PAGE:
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Three Levels of Performance
Ford Performance has come up with three packages that you can add to your Ranger to pump up its off-road chops — three levels of additional parts and modifications available for installation at your local Ford dealer. Level 1 ($2,495 plus installation) adds an off-road leveling kit that changes the rake of your Ranger and adds Fox 2.0 Performance Series front and rear shocks, 17-inch gray-painted wheels and some stickers. That leveling kit essentially raises the front of the truck by 2 inches, putting it on par with the already-lifted rear, allowing for a change in driving dynamics, handling characteristics and a 21% increase in approach angle and 10% improvement in breakover angle for better off-road clearance. The leveling kit can be had on its own for $1,495 plus installation, meaning that the extra grand you’re paying for the Level 1 kit is the wheel and tire package, which isn’t a bad deal.
The Level 2 kit ($4,495 plus installation), which I tested for a week, really kicks things up a notch by taking Level 1 and adding a new calibration tune for the turbocharged 2.3-liter four-cylinder engine that boosts horsepower to 315 and torque to 370 pounds-feet. That’s a 16% bump for horsepower and a healthy 20% jump in torque. You also get a tire upgrade to knobbier 17-inch BFGoodrich KO2 tires, a Rigid foglight kit, blue tow hooks and a Ford Performance stainless-steel license plate frame. If you want to go all out, the Level 3 ($8,995 plus installation) takes Levels 1 and 2 and adds a Ford Performance sport exhaust system, ARB winch-ready bumper, a Rigid 40-inch LED light-bar kit, red tow hooks instead of blue ones and a chase rack in the bed.
Big Savings, Big Fun
This is also where we’re going to call it on our build. The Level 3 package asks for a hefty $8,995 upcharge, and in addition to the Level 1 and Level 2 gear includes a bunch of nice-to-haves like a winch, a light bar, and a sport exhaust. None of that adds enough fun factor to justify the extra $6,675 it costs over the off-road Ranger we just configured.
The $4,290 Tremor package might seem more reasonable, but the devil is in the details. Tremor is roughly equivalent to the Level 2 package suspension with an extra 0.8 inches of lift, a different set of tires, and no power boost, which makes it less appealing in our eyes, despite the extra travel and flared fenders.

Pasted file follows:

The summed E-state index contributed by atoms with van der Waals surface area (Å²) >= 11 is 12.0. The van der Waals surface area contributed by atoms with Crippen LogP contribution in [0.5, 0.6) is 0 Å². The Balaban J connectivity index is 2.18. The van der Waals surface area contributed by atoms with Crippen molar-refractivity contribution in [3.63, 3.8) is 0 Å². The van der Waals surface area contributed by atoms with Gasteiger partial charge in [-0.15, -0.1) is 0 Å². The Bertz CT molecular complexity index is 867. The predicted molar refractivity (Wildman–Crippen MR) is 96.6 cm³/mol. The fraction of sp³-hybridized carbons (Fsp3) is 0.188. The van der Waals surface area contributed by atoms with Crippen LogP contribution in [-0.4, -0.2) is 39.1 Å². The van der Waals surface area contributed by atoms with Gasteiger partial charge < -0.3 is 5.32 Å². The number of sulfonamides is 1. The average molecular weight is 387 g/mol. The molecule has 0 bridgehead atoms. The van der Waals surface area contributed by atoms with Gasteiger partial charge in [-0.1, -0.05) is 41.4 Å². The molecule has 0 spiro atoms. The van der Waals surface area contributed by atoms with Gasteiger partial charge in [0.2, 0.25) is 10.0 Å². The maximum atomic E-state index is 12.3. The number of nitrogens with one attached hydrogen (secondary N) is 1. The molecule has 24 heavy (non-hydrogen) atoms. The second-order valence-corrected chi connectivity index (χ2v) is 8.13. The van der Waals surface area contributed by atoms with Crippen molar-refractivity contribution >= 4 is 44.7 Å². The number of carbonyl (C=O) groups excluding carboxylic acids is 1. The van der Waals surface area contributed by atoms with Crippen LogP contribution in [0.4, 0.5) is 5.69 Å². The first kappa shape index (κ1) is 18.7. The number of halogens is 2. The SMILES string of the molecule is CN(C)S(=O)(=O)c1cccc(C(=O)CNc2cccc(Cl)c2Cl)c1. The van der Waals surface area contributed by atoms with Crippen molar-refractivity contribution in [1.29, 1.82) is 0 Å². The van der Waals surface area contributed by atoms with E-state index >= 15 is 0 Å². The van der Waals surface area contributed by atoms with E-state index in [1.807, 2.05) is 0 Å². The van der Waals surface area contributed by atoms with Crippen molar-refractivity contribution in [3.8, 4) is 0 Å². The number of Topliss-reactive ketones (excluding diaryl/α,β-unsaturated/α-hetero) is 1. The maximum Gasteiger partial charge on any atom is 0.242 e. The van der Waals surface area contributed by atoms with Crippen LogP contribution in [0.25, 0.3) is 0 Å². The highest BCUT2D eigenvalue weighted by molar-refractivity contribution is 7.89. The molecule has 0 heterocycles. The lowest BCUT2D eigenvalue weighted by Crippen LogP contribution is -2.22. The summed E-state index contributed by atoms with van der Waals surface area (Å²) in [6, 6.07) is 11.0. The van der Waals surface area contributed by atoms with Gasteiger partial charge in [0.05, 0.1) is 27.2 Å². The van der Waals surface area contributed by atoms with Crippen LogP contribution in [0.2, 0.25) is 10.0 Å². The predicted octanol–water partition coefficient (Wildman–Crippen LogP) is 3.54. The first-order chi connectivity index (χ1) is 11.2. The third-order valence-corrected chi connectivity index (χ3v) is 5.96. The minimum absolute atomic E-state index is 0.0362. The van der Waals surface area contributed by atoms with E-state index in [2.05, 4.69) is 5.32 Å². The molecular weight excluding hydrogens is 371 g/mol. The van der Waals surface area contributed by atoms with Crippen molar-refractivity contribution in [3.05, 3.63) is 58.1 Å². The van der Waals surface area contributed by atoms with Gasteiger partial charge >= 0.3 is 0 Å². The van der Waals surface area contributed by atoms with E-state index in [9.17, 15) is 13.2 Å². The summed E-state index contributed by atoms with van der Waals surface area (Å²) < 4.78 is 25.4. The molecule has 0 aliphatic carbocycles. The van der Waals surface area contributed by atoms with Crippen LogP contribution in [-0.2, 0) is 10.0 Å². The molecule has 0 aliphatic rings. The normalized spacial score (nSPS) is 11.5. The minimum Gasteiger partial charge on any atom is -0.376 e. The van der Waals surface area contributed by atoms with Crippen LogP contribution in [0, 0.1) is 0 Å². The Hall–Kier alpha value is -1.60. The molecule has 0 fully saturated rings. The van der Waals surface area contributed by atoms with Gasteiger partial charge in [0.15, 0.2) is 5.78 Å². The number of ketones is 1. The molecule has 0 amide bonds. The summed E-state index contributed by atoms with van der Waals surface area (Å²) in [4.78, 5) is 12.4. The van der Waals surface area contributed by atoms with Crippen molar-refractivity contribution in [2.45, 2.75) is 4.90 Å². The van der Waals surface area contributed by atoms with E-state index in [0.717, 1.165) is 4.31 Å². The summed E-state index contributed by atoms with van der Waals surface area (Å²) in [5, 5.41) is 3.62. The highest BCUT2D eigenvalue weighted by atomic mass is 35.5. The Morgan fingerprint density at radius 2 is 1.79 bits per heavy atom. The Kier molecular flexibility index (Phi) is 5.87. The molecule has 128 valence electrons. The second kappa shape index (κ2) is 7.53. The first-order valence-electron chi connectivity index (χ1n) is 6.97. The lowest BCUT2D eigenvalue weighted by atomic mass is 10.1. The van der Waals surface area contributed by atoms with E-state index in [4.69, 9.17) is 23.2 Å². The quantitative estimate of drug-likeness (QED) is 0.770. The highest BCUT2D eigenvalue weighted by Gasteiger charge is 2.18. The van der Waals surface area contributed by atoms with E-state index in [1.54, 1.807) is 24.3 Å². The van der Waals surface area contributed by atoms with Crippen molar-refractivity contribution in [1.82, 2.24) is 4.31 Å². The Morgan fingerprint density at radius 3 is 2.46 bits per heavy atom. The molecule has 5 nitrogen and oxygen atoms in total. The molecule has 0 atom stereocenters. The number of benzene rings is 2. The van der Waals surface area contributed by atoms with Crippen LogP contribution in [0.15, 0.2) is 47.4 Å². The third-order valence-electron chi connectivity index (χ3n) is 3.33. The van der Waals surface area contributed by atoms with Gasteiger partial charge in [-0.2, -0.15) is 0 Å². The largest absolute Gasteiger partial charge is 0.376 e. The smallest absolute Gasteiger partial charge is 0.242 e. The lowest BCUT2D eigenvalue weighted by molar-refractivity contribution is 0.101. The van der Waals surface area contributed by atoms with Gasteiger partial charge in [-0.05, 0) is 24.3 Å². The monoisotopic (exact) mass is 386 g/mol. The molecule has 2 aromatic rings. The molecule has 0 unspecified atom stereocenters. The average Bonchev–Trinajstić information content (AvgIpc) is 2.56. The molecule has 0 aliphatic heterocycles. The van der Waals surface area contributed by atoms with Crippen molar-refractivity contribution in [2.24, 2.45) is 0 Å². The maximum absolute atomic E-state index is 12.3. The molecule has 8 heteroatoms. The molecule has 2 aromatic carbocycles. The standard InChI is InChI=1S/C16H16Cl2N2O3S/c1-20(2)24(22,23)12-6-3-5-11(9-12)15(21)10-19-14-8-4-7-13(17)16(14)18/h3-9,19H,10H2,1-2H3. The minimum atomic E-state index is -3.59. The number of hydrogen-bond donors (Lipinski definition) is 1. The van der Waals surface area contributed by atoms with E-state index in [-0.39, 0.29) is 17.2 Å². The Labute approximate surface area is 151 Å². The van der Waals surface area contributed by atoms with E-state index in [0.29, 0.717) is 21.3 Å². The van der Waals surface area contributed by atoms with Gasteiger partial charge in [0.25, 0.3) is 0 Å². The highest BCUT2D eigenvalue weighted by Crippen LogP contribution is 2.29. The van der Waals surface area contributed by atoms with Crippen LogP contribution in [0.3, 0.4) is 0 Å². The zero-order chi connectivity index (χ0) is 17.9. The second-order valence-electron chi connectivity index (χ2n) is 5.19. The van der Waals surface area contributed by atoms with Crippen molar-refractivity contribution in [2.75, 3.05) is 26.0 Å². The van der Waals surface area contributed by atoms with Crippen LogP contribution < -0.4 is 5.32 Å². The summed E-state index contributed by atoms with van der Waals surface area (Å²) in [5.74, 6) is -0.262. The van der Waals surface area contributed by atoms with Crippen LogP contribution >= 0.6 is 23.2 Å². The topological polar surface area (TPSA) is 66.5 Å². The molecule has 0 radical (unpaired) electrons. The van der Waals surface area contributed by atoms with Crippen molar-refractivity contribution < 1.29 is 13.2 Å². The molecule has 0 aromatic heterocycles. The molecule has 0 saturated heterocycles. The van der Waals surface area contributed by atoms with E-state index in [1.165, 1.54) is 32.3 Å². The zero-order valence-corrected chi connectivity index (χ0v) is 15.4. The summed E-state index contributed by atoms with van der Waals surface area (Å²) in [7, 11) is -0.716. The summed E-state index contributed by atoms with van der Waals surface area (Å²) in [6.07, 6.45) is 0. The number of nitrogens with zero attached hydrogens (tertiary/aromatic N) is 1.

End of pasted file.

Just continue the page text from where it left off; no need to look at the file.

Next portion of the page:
Dig deeper, and it becomes a non-starter from a value perspective considering you’d have to start with a $37,770 Ranger SuperCrew XLT, which makes it a whopping $7,745 more expensive than the truck we put together. That’s even more dough you could divert to your own aftermarket accessory preferences, or simply pile into your savings account to help pay for your next long-term overlanding Ranger vacation.
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Ford Performance Package 2
This is where things really start to get interesting. In addition to the bits you get with Package 1, FPP 2 adds an engine performance upgrade good for 45 horsepower and 60 pound-feet of torque, bumping the totals up to 315 hp and 370 lb-ft. That’s nothing to sneeze at. This package also includes an off-road fog light kit from Rigid, BFGoodrich KO2 tires at all four corners, some Ford-blue tow hooks and a fancy license plate frame, because why not? Level 2 will run you $4,495 before installation.
FOX-y Boots For Less
If you want to get a little more hardcore, the $2,495 (plus installation) Ford Performance Level 1 package for the Ranger (which requires an FX4 base) delivers FOX 2.0 Performance Series shocks with internal floating pistons at all four corners. It also comes with a different set of 17-inch ‘Dyno gray’ wheels, a bunch of stickers, and a windshield banner to tell the world what’s lurking under the chassis.
Careful perusal of the Ford Performance Parts catalog, however, reveals that you can snag those same fully-warrantied shock absorbers with the same ‘leveling kit’ offered by the Level 1 package, for a mere $1,495. It seems a little wild that Ford is charging an additional $1,000 for decals and same-size wheels, but fortunately you can avoid the stickers and snag the shocks for a serious discount.
This is a no-brainer as our next upgrade, and brings the cost of our build to $33,490.
Doesn’t Sound Great
While we like the punch that comes with the Ford Performance packs, we’d pass on the PP3’s cat-back exhaust. This plumbing makes an acoustically unpleasant engine worse. There’s drone at highway speeds owing to the increased volume and a general buzziness and lack of character that’s unbecoming of a pickup under even modest acceleration.
On-Road Character Compromised
Adding big, knobby tires and tweaking the suspension for off-road performance can compromise on-road behavior. Sky blue, water wet. But while this is hardly a surprise, we’d single out that the combo of the BFG KO2 tires and an extra 60 lb-ft of torque goes a step further and makes the Ranger PP3 more difficult to drive. We spent a fair chunk of our testing driving in the cold and rain and this setup is simply less manageable in inclement conditions. Switching to four-wheel drive solved the issues for the most part, but you obviously don’t want to leave the car in 4H at all times.
There Are Better Values
As good as the Performance Pack 3 is, nothing on it feels like a must-have item. Sure, a winch-capable bumper looks cool and is good if you’re planning on fitting a winch, and the 40-inch Rigid light bar can brighten up most environments, but this combo of kit isn’t enough to overcome the $4,500 premium that the PP3 demands. The $4,495 Performance Pack 2, though, ticks every box – better tires, uprated suspension, extra power, and an exhaust that doesn’t make your ears bleed are all on hand. We wouldn’t begrudge anyone that orders the PP3, but for us, the middle child makes all the sense.